I spent considerable time on and around Etna, the only active volcano in Europe, which started a long fascination with very low sounds and the way we experience them. I began to explore this fascination across different musical strands: exploring low flutes, writing pop songs on the bass, performing with multiple bass players, making very low sound installations, thinking conceptually about low sound and its role in all kinds of music and production. This is an exploration at the heart of my music today.
On return to Australia I found myself pushed back into the silos again. But I had new ways of thinking and doing. I had learnt more about Australia – culturally and musically – from my time overseas than I had in all of time at University. I fell into academia, first as a teacher and then as a researcher. My time overseas brought different points of view to the design of a music composition and music technology program I implemented there. I completed a PhD entitled ‘The Possibility of Infrasonic Music’ in an art school, which gave me the language, context and tools for thinking about and engaging with low sound.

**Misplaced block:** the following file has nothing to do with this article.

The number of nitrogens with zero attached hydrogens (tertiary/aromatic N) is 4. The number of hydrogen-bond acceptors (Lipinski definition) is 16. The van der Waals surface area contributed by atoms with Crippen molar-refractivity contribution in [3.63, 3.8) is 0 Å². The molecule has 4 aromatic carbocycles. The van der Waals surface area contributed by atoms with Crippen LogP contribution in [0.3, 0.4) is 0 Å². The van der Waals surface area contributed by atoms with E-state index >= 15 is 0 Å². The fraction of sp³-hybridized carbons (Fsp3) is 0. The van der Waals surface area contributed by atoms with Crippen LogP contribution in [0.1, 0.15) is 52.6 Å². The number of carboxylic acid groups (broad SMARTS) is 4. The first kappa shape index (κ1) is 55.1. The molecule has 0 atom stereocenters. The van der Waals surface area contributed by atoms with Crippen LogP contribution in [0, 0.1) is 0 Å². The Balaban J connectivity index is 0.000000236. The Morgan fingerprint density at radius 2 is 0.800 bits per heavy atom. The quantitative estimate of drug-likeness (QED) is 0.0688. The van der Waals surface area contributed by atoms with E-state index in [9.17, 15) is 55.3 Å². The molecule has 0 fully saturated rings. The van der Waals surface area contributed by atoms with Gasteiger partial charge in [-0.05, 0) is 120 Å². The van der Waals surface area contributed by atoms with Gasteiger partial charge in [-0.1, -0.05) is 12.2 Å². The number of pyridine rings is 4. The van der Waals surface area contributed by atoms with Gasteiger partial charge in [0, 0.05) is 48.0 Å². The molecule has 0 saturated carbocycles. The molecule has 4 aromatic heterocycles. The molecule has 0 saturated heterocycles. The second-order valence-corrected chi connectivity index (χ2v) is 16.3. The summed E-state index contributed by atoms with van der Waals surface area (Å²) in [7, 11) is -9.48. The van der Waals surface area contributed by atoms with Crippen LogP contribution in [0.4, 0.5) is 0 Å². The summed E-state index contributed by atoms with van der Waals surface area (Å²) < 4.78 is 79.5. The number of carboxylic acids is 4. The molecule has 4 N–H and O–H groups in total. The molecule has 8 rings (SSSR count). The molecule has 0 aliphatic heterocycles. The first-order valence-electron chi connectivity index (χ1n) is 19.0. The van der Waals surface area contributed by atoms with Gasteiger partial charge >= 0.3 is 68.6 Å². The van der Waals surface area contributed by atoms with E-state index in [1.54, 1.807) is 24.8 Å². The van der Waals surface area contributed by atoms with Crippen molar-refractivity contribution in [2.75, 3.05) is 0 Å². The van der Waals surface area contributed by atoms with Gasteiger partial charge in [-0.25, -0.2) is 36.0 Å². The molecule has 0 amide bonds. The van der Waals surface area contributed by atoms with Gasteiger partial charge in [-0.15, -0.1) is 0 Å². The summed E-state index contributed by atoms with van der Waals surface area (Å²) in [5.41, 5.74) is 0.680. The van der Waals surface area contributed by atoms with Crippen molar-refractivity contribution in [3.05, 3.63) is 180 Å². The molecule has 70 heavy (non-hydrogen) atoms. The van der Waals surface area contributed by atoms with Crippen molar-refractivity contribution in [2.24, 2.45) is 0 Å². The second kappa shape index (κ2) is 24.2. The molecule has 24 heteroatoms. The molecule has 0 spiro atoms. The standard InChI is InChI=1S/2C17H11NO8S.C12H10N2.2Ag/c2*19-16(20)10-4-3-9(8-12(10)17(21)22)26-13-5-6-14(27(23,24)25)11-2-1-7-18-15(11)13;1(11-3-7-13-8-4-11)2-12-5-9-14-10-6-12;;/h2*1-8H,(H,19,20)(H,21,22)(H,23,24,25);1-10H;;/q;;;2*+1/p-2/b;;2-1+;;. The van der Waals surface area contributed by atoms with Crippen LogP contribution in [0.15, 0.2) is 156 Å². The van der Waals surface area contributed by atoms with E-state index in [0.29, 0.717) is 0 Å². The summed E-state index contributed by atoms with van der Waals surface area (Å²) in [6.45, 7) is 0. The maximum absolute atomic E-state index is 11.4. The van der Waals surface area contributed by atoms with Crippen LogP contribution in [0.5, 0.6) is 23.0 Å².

One thing that has stayed with me throughout my music career is a love of performing, and this love informs my drive to compose. I love the ensemble experience, from chamber music to bands, orchestras, choirs and laptop ensembles. There is nothing like it anywhere else. After long and often arduous solo bass noise tours of Europe in the 2000’s, I decided I wanted to play in groups more than as a soloist. As part of my academic experience, I formed a new music ensemble, Decibel, as a place to explore performance and composition as integrally linked concepts in music for chamber music performance. It focuses on the combination of electronic and acoustic instruments and the presentation of a broad range of music styles and creators. Decibel is more than an ensemble, it was designed to bring a specific group of people together around their music interests, and its explorations take the form of compositions, commissions, software, hardware, performances and written research. I enjoy performing commissioned works, in particular my ongoing project with French composer Éliane Radigue. Performing new music provides me with the stimulus to write for others, and has informed my ongoing enjoyment of collaboration, which has more recently extended to collaborative compositions, as exemplified in my work with French music concrete artist Lionel Marchetti.